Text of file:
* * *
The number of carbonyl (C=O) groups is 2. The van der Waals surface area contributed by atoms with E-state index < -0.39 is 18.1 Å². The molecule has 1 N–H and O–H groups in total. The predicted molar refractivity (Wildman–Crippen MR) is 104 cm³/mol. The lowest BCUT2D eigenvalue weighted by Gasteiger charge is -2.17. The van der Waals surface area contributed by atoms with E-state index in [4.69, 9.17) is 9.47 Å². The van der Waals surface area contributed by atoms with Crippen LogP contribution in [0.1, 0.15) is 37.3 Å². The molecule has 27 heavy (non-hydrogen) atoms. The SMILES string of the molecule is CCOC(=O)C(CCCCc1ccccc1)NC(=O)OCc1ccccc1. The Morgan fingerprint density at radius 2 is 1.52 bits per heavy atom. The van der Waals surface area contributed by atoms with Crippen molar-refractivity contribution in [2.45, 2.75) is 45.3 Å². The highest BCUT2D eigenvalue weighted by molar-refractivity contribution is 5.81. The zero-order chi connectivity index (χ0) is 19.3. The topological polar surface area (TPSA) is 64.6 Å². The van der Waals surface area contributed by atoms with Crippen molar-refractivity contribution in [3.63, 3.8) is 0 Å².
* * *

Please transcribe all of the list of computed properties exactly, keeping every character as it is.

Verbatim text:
The number of carbonyl (C=O) groups is 2. The van der Waals surface area contributed by atoms with E-state index < -0.39 is 18.1 Å². The molecule has 1 N–H and O–H groups in total. The predicted molar refractivity (Wildman–Crippen MR) is 104 cm³/mol. The lowest BCUT2D eigenvalue weighted by Gasteiger charge is -2.17. The van der Waals surface area contributed by atoms with E-state index in [4.69, 9.17) is 9.47 Å². The van der Waals surface area contributed by atoms with Crippen LogP contribution in [0.1, 0.15) is 37.3 Å². The molecule has 27 heavy (non-hydrogen) atoms. The SMILES string of the molecule is CCOC(=O)C(CCCCc1ccccc1)NC(=O)OCc1ccccc1. The Morgan fingerprint density at radius 2 is 1.52 bits per heavy atom. The van der Waals surface area contributed by atoms with Crippen molar-refractivity contribution in [2.45, 2.75) is 45.3 Å². The highest BCUT2D eigenvalue weighted by molar-refractivity contribution is 5.81. The zero-order chi connectivity index (χ0) is 19.3. The topological polar surface area (TPSA) is 64.6 Å². The van der Waals surface area contributed by atoms with Crippen molar-refractivity contribution in [3.63, 3.8) is 0 Å².